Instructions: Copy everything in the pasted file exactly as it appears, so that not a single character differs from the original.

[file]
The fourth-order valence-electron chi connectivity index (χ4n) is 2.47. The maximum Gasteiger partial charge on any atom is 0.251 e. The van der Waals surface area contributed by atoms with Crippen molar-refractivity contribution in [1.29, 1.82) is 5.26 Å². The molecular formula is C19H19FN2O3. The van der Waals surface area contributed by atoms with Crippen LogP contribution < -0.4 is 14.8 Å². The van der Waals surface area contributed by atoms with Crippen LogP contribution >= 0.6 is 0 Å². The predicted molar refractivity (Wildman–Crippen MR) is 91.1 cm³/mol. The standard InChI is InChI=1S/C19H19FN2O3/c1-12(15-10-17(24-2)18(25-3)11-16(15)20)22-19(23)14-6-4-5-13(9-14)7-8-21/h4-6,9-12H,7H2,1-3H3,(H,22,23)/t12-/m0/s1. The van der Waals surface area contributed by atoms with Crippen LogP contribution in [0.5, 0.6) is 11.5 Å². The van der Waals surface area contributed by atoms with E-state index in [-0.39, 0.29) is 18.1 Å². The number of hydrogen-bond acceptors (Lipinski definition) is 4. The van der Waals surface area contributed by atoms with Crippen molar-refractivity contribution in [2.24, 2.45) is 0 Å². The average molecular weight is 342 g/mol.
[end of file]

The fourth-order valence-electron chi connectivity index (χ4n) is 2.47. The maximum Gasteiger partial charge on any atom is 0.251 e. The van der Waals surface area contributed by atoms with Crippen molar-refractivity contribution in [1.29, 1.82) is 5.26 Å². The molecular formula is C19H19FN2O3. The van der Waals surface area contributed by atoms with Crippen LogP contribution < -0.4 is 14.8 Å². The van der Waals surface area contributed by atoms with Crippen LogP contribution >= 0.6 is 0 Å². The predicted molar refractivity (Wildman–Crippen MR) is 91.1 cm³/mol. The standard InChI is InChI=1S/C19H19FN2O3/c1-12(15-10-17(24-2)18(25-3)11-16(15)20)22-19(23)14-6-4-5-13(9-14)7-8-21/h4-6,9-12H,7H2,1-3H3,(H,22,23)/t12-/m0/s1. The van der Waals surface area contributed by atoms with Crippen LogP contribution in [0.5, 0.6) is 11.5 Å². The van der Waals surface area contributed by atoms with E-state index in [-0.39, 0.29) is 18.1 Å². The number of hydrogen-bond acceptors (Lipinski definition) is 4. The van der Waals surface area contributed by atoms with Crippen molar-refractivity contribution in [2.24, 2.45) is 0 Å². The average molecular weight is 342 g/mol.